February is still a ways off, but here’s a reason to bookmark that month: the Manila Biennale, which opens on February 3 and will run until March 5.

It’s the first of its kind to happen in the Philippines, and it will be set inside the walled city of Intramuros.

But first: what’s a biennale?

A biennale, as per the online Oxford Dictionary, is a large art exhibition or music festival, especially one held biennially or every two years; you may have heard of the one in Venice, and even the hoopla that surrounded the selection of the country’s entry into the festival’s 2015 edition.

Though Manila has been holding its own art-themed fêtes through the years, the Manila Biennale aims to do something different. “At the Manila Biennale, nothing is for sale,” said Carlos Celdran, the figurehead of the event; he and his Walk This Way Tours are working in collaboration with VivaManila, the Intramuros Administration, Anthology Architecture and Design Festival, Fringe Festival, Pasinaya Festival, Design Center Philippines, Pink Shorts, Short + Sweet, and the Cultural Center of the Philippines to organize the exposition.

“Unlike the Art Fair Philippines, which I love, this will be about the experience and not the sale of art,” he continued during the Manila Biennale’s media launch. “The aim of this event is to bring the soul back to Manila through art.”

With the theme “Open City,” the Manila Biennale will emphasize Intramuros’ significance as the genesis of Manila culture, with its role as a port for the 250-year-long Galleon Trade, “a time when our capital opened itself up to the world and welcomed new ideas, products, and people,” the Manila Biennale’s press release states. “It will [also] be a tribute to Manila’s role in World War II, a vulnerable moment in December 1941 when Manila was cleared of all military presence and civilian runa moment of freedom between two colonized periods of our history.”

Serving as both an homage to Intramuros and a memorial tribute to the 100,000 civilian lives lost during the Americans’ liberation of Manila in 1945, the exposition will transform the walled city’s gardens, plazas, museums, historic halls, and chambers into artist residency studios, galleries, performance venues, lecture halls, pop-up shops, and more.

Visitors to the previous years’ Manila Transitio 1945, an annual collaboration between Celdran, VivaManila, and the Intramuros Administration that commemorates the Battle of Manila, will find this idea familiar already. Since its first edition in 2009, the event has been using art, music, and community to remind the public of the walled city’s devastation at the end of the second world war, and how it is still reeling from its effects.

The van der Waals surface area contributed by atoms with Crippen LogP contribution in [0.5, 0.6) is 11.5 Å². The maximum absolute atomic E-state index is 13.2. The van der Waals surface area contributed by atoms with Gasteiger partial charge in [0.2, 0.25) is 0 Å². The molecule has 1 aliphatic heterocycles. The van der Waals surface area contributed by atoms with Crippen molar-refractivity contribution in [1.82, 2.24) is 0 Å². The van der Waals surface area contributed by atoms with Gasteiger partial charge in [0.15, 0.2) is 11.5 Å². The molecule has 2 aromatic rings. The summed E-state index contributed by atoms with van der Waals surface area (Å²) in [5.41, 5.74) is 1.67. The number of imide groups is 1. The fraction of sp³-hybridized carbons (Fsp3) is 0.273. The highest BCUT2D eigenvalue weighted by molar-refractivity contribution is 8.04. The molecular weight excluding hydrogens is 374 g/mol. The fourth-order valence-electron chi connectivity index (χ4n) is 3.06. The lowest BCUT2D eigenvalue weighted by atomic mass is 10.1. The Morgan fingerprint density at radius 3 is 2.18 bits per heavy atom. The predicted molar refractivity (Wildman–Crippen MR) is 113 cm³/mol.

For the Manila Biennale,  Manila Transitio will serve as the  closing evening for its weeks-long series of community events.

The following are the exposition’s scheduled events and programs:

  • February 3 to March 5: OPENCITY, a site-specific public art exhibition curated by Ringo Bunoan
  • February 21: OPENCITY Intramuros Artists’ Ball at the Casa Manila and Casa Blanca
  • February 22 to 24: OPENCITY lectures, fashion shows, performances, and events in various sites around Intramuros
  • February 25: OPENCITY Manila Transitio Memorial Festival at the Casa Manila, Plaza San Luis, and Puerta Real

Celdran says there will be 44 exhibiting artists and 24 performance artists who will participate at the Manila Biennale, all a mix of local and foreign names and working with various mediums and creative disciplines. “We’re targeting about 60,000 guests to attend the exposition,” he adds.

Given that, the organizers will be implementing the use of Manila Biennale passports to help make navigating through Intramuros more convenient. Starting this month, it’s available for the pre-sale price of Php3,750.00. Come nearer the exposition, it will cost Php5,300.00.

 

Though a Php880 day pass will be available to non-passport holders during the Manila Biennale (students can avail this for only Php350), there are certain perks that will be available exclusively to those who do have one: access to all the sites, events, and experiences that are not available to the average Intramuros visitor; entrance to all of the curated exposition spaces; free electric jeepney rides between all exhibition sites within Intramuros; free entrance to all parks and museums of Intramuros and its partner museums; VIP concierge services inside the VIP lounge, including free Wi-Fi and refreshments; and an invitation to the masquerade Artist’s Ball.

Passport holders will also be given priority reservations for all lectures, programs, and special exhibitions of the Open City programming between February 21 and March 5, as well as exclusive invitations to specially planned events and parties of the Manila Biennale sponsors.

Only 1,250 passports will be available, and a person can buy only one passport, which will be non-transferable.

The passport can be bought online and at special retail spaces in Manila.

To purchase a Manila Biennale passport and to know more about the Manila Biennale, follow its Facebook and Instagram accounts or contact the organizers at opencity@manilabiennale.ph.

Photos courtesy of the Manila Biennale.